automotive suspension

automotive suspension

[¦ȯd·ə¦mōd·iv səs′pen·chən]
(mechanical engineering)
The springs and related parts intermediate between the wheels and frame of an automotive vehicle that support the frame on the wheels and absorb road shock caused by passage of the wheels over irregularities.
McGraw-Hill Dictionary of Scientific & Technical Terms, 6E, Copyright © 2003 by The McGraw-Hill Companies, Inc.

Automotive suspension

The springs and related parts intermediate between the wheels and the frame, subframe, or side rails of a unitized body. The suspension supports the weight of the upper part of a vehicle on its axles and wheels, allows the vehicle to travel over irregular surfaces with a minimum of up-and-down body movement, and allows the vehicle to corner with minimum roll or loss of traction between the tires and the road. See Automobile, Spring (machines)

In a typical suspension system for a vehicle with front-engine and front-wheel drive (see illustration), the weight of the vehicle applies an initial compression to the coil springs. When the tires and wheels encounter irregularities in the road, the springs further compress or expand to absorb most of the shock. The suspension at the rear wheels is usually simpler than for the front wheels, which require multiple-point attachments so the wheels can move up and down while swinging from side to side for steering.

Front-wheel-drive car with MacPherson-strut front suspension and strut-type independent rear suspensionenlarge picture
Front-wheel-drive car with MacPherson-strut front suspension and strut-type independent rear suspension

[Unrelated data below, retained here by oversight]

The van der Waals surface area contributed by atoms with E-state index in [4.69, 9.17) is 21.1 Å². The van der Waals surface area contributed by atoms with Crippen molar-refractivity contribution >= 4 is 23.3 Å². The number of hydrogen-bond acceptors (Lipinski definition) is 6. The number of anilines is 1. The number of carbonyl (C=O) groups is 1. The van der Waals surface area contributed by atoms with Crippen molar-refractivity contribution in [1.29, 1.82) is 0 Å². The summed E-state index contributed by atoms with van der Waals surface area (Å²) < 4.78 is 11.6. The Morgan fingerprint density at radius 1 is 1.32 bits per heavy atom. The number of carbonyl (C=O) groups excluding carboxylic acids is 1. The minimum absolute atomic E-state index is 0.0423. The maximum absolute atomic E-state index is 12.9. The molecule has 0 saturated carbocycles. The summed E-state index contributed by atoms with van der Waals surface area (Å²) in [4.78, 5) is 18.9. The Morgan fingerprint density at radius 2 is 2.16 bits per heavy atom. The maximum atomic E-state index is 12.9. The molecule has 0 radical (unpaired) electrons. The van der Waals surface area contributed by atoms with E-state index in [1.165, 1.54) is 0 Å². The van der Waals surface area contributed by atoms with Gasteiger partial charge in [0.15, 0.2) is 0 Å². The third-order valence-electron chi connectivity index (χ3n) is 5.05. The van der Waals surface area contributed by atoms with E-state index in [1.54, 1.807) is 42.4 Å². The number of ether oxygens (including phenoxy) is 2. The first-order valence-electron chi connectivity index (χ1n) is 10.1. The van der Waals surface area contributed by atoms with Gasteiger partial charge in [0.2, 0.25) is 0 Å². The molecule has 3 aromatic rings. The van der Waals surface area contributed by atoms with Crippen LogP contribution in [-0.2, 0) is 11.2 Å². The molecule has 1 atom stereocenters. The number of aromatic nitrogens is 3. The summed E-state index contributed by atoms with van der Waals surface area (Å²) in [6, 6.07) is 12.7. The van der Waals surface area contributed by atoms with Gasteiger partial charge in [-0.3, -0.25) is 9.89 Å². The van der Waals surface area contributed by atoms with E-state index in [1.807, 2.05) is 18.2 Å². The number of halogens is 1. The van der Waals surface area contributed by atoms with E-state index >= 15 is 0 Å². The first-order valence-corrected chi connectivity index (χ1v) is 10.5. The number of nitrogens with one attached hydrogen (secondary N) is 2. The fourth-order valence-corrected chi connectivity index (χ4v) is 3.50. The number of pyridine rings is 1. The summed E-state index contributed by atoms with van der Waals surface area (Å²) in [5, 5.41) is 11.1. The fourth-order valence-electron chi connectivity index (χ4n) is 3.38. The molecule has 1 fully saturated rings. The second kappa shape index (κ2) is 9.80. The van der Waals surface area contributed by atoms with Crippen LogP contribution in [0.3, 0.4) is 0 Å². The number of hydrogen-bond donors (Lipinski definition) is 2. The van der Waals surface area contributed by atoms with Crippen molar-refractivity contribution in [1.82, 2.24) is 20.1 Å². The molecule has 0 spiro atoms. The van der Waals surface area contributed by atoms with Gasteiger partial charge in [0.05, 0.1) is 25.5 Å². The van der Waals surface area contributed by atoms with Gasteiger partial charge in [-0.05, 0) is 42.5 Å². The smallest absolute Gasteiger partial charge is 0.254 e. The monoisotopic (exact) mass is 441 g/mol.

A telescoping hydraulic damper, known as a shock absorber, is mounted separately or in the strut at each wheel to restrain spring movement and prevent prolonged spring oscillations. The shock absorber contains a piston that moves in a cylinder as the wheel moves up and down with respect to the vehicle body or frame. As the piston moves, it forces a fluid through an orifice, imposing a restraint on the spring. Spring-loaded valves open to permit quicker flow of the fluid if fluid pressure rises high enough, as it may when rapid wheel movements take place. Most automotive vehicles use gas-filled shock absorbers in which the air space above the fluid is filled with a pressurized gas such as nitrogen. The gas pressure on the fluid reduces the creation of air bubbles and foaming.

Most automotive vehicles have independent front suspension, usually using coil springs as part of either a short-arm long-arm or a MacPherson-strut suspension system. A MacPherson-strut suspension (see illustration) combines a coil spring and shock absorber into a strut assembly that requires only a beam-type lower control arm.

Some vehicles with short-arm long-arm front suspension use either longitudinal or transverse torsion bars for the front springs. One end of the torsion bar is attached to the lower control arm, and the other end is anchored to the vehicle body or frame. As the tire and wheel move up and down, the torsion bar provides springing action by twisting about its long axis. Turning an adjustment bolt at one end of the torsion bar raises or lowers the vehicle ride height.

Most automobiles and many light trucks have coil springs at the rear. These may mount on the rear drive axle, on struts, or on various types of control or suspension arms in an independent suspension system. Some rear-drive vehicles have leaf springs at the rear. Others use transverse torsion bars.

McGraw-Hill Concise Encyclopedia of Engineering. © 2002 by The McGraw-Hill Companies, Inc.
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